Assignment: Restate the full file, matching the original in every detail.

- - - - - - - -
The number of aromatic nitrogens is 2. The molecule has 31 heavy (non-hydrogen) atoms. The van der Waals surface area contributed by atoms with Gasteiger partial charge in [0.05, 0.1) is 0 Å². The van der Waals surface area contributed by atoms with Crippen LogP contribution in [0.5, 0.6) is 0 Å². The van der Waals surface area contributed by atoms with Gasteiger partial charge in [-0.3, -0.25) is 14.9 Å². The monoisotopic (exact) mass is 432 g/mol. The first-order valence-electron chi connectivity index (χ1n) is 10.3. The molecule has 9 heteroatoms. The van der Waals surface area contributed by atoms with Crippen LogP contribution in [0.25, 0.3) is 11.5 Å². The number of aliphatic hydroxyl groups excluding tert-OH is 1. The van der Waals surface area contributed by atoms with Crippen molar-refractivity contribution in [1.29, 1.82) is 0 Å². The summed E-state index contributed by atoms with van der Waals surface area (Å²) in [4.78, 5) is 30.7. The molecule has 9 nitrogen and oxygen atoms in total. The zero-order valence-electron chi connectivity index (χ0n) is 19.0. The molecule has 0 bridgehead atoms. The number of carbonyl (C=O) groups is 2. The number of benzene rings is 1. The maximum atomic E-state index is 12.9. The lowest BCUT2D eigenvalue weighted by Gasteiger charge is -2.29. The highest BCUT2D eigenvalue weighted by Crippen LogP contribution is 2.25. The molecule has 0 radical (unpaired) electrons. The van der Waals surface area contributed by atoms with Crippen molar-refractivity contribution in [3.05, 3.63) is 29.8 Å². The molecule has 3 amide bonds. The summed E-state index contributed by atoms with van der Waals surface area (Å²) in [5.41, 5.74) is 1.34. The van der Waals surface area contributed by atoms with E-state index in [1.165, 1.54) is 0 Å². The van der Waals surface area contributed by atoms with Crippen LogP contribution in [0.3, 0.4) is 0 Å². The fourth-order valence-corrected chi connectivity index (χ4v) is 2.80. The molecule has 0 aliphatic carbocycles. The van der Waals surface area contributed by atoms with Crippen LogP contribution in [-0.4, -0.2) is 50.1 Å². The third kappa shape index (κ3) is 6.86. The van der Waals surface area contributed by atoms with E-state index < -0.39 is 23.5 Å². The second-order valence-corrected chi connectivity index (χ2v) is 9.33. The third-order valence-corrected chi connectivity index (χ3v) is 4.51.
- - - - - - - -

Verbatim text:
The number of aromatic nitrogens is 2. The molecule has 31 heavy (non-hydrogen) atoms. The van der Waals surface area contributed by atoms with Gasteiger partial charge in [0.05, 0.1) is 0 Å². The van der Waals surface area contributed by atoms with Crippen LogP contribution in [0.5, 0.6) is 0 Å². The van der Waals surface area contributed by atoms with Gasteiger partial charge in [-0.3, -0.25) is 14.9 Å². The monoisotopic (exact) mass is 432 g/mol. The first-order valence-electron chi connectivity index (χ1n) is 10.3. The molecule has 9 heteroatoms. The van der Waals surface area contributed by atoms with Crippen LogP contribution in [0.25, 0.3) is 11.5 Å². The number of aliphatic hydroxyl groups excluding tert-OH is 1. The van der Waals surface area contributed by atoms with Crippen molar-refractivity contribution in [1.29, 1.82) is 0 Å². The summed E-state index contributed by atoms with van der Waals surface area (Å²) in [4.78, 5) is 30.7. The molecule has 9 nitrogen and oxygen atoms in total. The zero-order valence-electron chi connectivity index (χ0n) is 19.0. The molecule has 0 bridgehead atoms. The number of carbonyl (C=O) groups is 2. The number of benzene rings is 1. The maximum atomic E-state index is 12.9. The lowest BCUT2D eigenvalue weighted by Gasteiger charge is -2.29. The highest BCUT2D eigenvalue weighted by Crippen LogP contribution is 2.25. The molecule has 0 radical (unpaired) electrons. The van der Waals surface area contributed by atoms with Crippen molar-refractivity contribution in [3.05, 3.63) is 29.8 Å². The molecule has 3 amide bonds. The summed E-state index contributed by atoms with van der Waals surface area (Å²) in [5.41, 5.74) is 1.34. The van der Waals surface area contributed by atoms with E-state index in [1.165, 1.54) is 0 Å². The van der Waals surface area contributed by atoms with Crippen LogP contribution in [0.3, 0.4) is 0 Å². The fourth-order valence-corrected chi connectivity index (χ4v) is 2.80. The molecule has 0 aliphatic carbocycles. The van der Waals surface area contributed by atoms with Crippen LogP contribution in [-0.4, -0.2) is 50.1 Å². The third kappa shape index (κ3) is 6.86. The van der Waals surface area contributed by atoms with E-state index < -0.39 is 23.5 Å². The second-order valence-corrected chi connectivity index (χ2v) is 9.33. The third-order valence-corrected chi connectivity index (χ3v) is 4.51.